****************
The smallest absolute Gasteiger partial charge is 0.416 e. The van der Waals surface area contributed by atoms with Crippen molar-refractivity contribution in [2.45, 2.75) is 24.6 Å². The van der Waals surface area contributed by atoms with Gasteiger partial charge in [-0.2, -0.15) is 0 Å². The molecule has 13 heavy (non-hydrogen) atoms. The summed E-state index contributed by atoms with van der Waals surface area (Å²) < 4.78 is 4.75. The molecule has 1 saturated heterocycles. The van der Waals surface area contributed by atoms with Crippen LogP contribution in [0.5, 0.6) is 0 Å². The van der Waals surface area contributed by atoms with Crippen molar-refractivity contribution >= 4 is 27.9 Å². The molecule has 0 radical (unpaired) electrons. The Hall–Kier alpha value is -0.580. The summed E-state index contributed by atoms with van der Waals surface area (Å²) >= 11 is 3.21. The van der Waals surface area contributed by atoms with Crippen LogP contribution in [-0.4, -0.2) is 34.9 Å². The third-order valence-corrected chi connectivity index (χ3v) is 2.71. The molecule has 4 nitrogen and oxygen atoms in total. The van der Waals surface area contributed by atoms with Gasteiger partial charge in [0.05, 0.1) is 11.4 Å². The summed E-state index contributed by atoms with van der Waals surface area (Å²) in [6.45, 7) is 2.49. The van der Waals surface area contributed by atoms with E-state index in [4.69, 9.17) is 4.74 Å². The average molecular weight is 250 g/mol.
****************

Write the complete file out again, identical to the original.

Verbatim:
The smallest absolute Gasteiger partial charge is 0.416 e. The van der Waals surface area contributed by atoms with Crippen molar-refractivity contribution in [2.45, 2.75) is 24.6 Å². The van der Waals surface area contributed by atoms with Gasteiger partial charge in [-0.2, -0.15) is 0 Å². The molecule has 13 heavy (non-hydrogen) atoms. The summed E-state index contributed by atoms with van der Waals surface area (Å²) < 4.78 is 4.75. The molecule has 1 saturated heterocycles. The van der Waals surface area contributed by atoms with Crippen LogP contribution in [0.5, 0.6) is 0 Å². The van der Waals surface area contributed by atoms with Crippen molar-refractivity contribution >= 4 is 27.9 Å². The molecule has 0 radical (unpaired) electrons. The Hall–Kier alpha value is -0.580. The summed E-state index contributed by atoms with van der Waals surface area (Å²) >= 11 is 3.21. The van der Waals surface area contributed by atoms with Crippen LogP contribution in [-0.4, -0.2) is 34.9 Å². The third-order valence-corrected chi connectivity index (χ3v) is 2.71. The molecule has 4 nitrogen and oxygen atoms in total. The van der Waals surface area contributed by atoms with Gasteiger partial charge in [0.05, 0.1) is 11.4 Å². The summed E-state index contributed by atoms with van der Waals surface area (Å²) in [6.45, 7) is 2.49. The van der Waals surface area contributed by atoms with E-state index in [4.69, 9.17) is 4.74 Å². The average molecular weight is 250 g/mol.